ECN 506 Chapter 13: Chapter 13-Money and Banking

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4 Aug 2016
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Chapter 13: Economic Fluctuations, Monetary Policy and the Financial System
The Fed offsets expenditure shocks by changing real interest rates.
The monetary transmission process (shown in slide 27)is the process through which
monetary policy affects output.
The time lags between central bank actions and the results of policies make stabilizing
the economy difficult.
Problems within the financial system cause expenditure shocks, shifting the AE curve.
13.1 Monetary Policy and the Term Structure
The Fed(Bank of Canada) controls the federal funds rate, an interest rate for 1-day loans,
while economic activity is affected by intermediate (e.g., 5-year car loans) and long-term
(e.g., 10-year corporate bond) interest rates.
Changes in the federal funds rate affect longer- term interest rates through the term
structure of interest rates.
The Term Structure Again
The expectations theory states that a long-term interest rate equals the average of current
and expected one-period rates plus a term premium, n :
in(t) = (1/n)[i1(t)+ Ei1(t+1) + ... + Ei1(t+n–1)] + n
If a period is 1 day, the 1-year rate is a 365-period rate equal to the average of expected
federal funds rates over the next year plus the term premium for 1 year bonds:
i365(t) = (1/365)[i1(t)+Ei1(t+1) + ... + Ei1(t+364)] + 365
A Policy Surprise
Assume the Fed unexpectedly increases its target rate from 3% to 3.5%.
The increase in the 1-day rate is 1/365 of the 1-year rate therefore the increase is very
small.
The rate increase likely increases expected interest rates for the entire year, so the 1-year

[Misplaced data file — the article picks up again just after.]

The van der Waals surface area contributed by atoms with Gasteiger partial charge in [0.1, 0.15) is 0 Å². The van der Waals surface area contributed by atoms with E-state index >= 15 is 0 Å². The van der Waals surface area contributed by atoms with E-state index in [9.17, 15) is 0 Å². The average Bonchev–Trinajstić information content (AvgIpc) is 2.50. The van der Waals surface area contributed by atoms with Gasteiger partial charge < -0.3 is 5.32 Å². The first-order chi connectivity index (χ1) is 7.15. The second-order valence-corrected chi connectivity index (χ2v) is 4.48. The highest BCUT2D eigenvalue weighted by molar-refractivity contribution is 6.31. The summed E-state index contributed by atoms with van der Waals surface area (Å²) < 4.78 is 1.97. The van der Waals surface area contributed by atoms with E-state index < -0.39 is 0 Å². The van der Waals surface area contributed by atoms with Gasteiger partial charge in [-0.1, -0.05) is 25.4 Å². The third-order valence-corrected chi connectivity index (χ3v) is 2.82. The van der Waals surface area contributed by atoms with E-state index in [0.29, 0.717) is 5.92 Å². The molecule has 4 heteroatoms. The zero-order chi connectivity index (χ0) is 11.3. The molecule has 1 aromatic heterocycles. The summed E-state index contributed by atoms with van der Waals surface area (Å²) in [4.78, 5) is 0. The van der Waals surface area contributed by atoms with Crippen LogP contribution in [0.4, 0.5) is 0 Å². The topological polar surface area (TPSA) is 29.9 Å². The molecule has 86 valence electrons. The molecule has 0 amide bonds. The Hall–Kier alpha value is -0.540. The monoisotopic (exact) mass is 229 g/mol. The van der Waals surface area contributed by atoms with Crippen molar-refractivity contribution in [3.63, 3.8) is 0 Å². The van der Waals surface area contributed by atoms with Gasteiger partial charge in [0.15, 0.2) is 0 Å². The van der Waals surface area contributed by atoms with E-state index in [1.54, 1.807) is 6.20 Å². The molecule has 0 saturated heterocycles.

rate increases by the amount of the increase in the overnight rate.
If additional rate increases are expected, say to 4% in 6 months, the 1-year rate increases
to 4.75% (which is the average of 3.5% and 4% plus a 1% term premium).
Page 392
Longer-Term Rates
If a surprise policy change is expected to persist for several years, the change will have a
strong impact on 5-year rates.
Any Fed action has its smallest effect on the longest term assets (e.g., 30-year bonds)
since these rates depended on expected interest rates over a very long horizon and
expected rates in the distant future are unlikely to change.
A Historical Examples
On January 21, 2008 the FOMC held a videoconference and cut rates by 0.75%, to 3.5%.
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Rates were falling faster than market participants expected, lowering their expectations of
future interest rates.
The 3-month and 2-year rates fell, but the longest term bond rates were little affected.
Page 393
Expected Policy Changes
Expected rate changes are already reflected in expected future interest rates and thus
don’t change rates.
Fed officials may signal rate changes in speeches before the rate is changed.
Bond traders may infer changes based on a likely recession or increased inflation.
The Effects of Changing Expectations
If a policy change is expected, interest rates change before the policy action.
If a rate change is expected at a future date, the 1-year rate will jump as of the date that
expectations change, which is in advance of the rate change.
13.2 The Financial System and Aggregate Expenditure
Financial markets and the banking system influence aggregate expenditure(Consumption
expenditure + Investment Expenditure+ Government Expenditure +Net Exports):